What is the difference between <out T> and <T>? For example:

public interface IExample<out T>


public interface IExample<T>
  • 2
    Good example would be IObservable<T> and IObserver<T>, defined in system ns in mscorlib. public interface IObservable<out T>, and public interface IObserver<in T>. Similarly, IEnumerator<out T>, IEnumerable<out T>
    – VivekDev
    Feb 6, 2016 at 1:00
  • 3
    The best explanation I met: agirlamonggeeks.com/2019/05/29/… .(< in T> <– means that T can be only passed as a parameter to a method; <out T> <– means that T can be only returned as method results ) Aug 16, 2019 at 8:55

5 Answers 5


The out keyword in generics is used to denote that the type T in the interface is covariant. See Covariance and contravariance for details.

The classic example is IEnumerable<out T>. Since IEnumerable<out T> is covariant, you're allowed to do the following:

IEnumerable<string> strings = new List<string>();
IEnumerable<object> objects = strings;

The second line above would fail if this wasn't covariant, even though logically it should work, since string derives from object. Before variance in generic interfaces was added to C# and VB.NET (in .NET 4 with VS 2010), this was a compile time error.

After .NET 4, IEnumerable<T> was marked covariant, and became IEnumerable<out T>. Since IEnumerable<out T> only uses the elements within it, and never adds/changes them, it's safe for it to treat an enumerable collection of strings as an enumerable collection of objects, which means it's covariant.

This wouldn't work with a type like IList<T>, since IList<T> has an Add method. Suppose this would be allowed:

IList<string> strings = new List<string>();
IList<object> objects = strings;  // NOTE: Fails at compile time

You could then call:

objects.Add(new Image()); // This should work, since IList<object> should let us add **any** object

This would, of course, fail - so IList<T> can't be marked covariant.

There is also, btw, an option for in - which is used by things like comparison interfaces. IComparer<in T>, for example, works the opposite way. You can use a concrete IComparer<Foo> directly as an IComparer<Bar> if Bar is a subclass of Foo, because the IComparer<in T> interface is contravariant.

  • 5
    @ColeJohnson Because Image is an abstract class ;) You can do new List<object>() { Image.FromFile("test.jpg") }; with no problems, or you can do new List<object>() { new Bitmap("test.jpg") }; as well. The problem with yours is that new Image() isn't allowed (you can't do var img = new Image(); either) Aug 20, 2012 at 16:28
  • 4
    a generic IList<object> is a bizarre example, if you want objects you don't need generics.
    – Jodrell
    Dec 18, 2013 at 14:54
  • 7
    @ReedCopsey Aren't you contradicting your own answer in your comment?
    – MarioDS
    Sep 21, 2015 at 10:05

For remembering easily the usage of in and out keyword (also covariance and contravariance), we can image inheritance as wrapping:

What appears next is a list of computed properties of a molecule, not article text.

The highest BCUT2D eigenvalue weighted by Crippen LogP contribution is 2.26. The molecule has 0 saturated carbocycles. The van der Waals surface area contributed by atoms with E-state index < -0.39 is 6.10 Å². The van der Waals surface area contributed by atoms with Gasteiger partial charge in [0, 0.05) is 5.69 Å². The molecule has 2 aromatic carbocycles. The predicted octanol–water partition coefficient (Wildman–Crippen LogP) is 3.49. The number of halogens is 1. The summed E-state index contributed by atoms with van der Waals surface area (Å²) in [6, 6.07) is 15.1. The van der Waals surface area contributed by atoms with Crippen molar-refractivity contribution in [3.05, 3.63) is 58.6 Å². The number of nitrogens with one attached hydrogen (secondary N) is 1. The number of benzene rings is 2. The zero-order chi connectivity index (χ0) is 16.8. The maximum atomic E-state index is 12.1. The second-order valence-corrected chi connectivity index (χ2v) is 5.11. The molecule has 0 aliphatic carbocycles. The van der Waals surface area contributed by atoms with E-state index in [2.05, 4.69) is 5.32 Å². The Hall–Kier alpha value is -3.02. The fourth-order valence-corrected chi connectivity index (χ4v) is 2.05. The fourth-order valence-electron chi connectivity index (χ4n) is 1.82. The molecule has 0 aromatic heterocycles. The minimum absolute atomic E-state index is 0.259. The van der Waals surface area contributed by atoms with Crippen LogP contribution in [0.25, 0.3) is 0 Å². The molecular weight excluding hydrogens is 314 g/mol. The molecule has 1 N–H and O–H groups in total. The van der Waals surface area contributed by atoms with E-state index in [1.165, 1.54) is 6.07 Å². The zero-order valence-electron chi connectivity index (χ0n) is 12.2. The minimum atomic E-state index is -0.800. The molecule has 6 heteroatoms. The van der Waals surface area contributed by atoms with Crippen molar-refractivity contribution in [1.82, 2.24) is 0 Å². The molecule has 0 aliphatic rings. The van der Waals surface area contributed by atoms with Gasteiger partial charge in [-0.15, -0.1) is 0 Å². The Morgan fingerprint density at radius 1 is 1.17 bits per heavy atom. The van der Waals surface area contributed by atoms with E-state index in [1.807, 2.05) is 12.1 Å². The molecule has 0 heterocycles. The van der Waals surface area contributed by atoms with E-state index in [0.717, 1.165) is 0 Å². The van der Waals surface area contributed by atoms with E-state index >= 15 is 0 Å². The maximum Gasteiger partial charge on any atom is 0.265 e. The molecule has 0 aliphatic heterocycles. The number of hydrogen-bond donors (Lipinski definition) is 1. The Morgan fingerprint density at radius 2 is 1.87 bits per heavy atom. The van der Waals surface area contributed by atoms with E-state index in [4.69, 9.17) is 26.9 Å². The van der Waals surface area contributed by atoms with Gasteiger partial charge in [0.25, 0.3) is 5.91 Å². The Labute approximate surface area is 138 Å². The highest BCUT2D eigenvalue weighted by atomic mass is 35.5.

String : Object
Bar : Foo


  • 17
    Isn't this the wrong way around? Contravariance = in = allows less derived types to be used in place of more derived. / Covariance = out = allows more derived types to be used in place of less derived. Personally, looking at your diagram, I read it as the opposite of the that.
    – Sam Shiles
    Aug 24, 2017 at 7:19
  • co u variant (: for me
    – snr
    Mar 20, 2020 at 11:25
  • Can we use them at the same time? Jul 26 at 20:26


class Fruit {}

class Banana : Fruit {}

interface ICovariantSkinned<out T> {}

interface ISkinned<T> {}

and the functions,

void Peel(ISkinned<Fruit> skinned) { }

void Peel(ICovariantSkinned<Fruit> skinned) { }

The function that accepts ICovariantSkinned<Fruit> will be able to accept ICovariantSkinned<Fruit> or ICovariantSkinned<Banana> because ICovariantSkinned<T> is a covariant interface and Banana is a type of Fruit,

the function that accepts ISkinned<Fruit> will only be able to accept ISkinned<Fruit>.


"out T" means that type T is "covariant". That restricts T to appear only as a returned (outbound) value in methods of the generic class, interface or method. The implication is that you can cast the type/interface/method to an equivalent with a super-type of T.
E.g. ICovariant<out Dog> can be cast to ICovariant<Animal>.

  • 26
    I didn't realize that out enforces that T can be returned only, until I read this answer. The whole concept makes more sense now!
    – MarioDS
    Sep 21, 2015 at 10:09

From the link you posted....

For generic type parameters, the out keyword specifies that the type parameter is covariant.

EDIT: Again, from the link you posted

For more information, see Covariance and Contravariance (C# and Visual Basic). http://msdn.microsoft.com/en-us/library/ee207183.aspx


Your Answer

By clicking “Post Your Answer”, you agree to our terms of service, privacy policy and cookie policy

Not the answer you're looking for? Browse other questions tagged or ask your own question.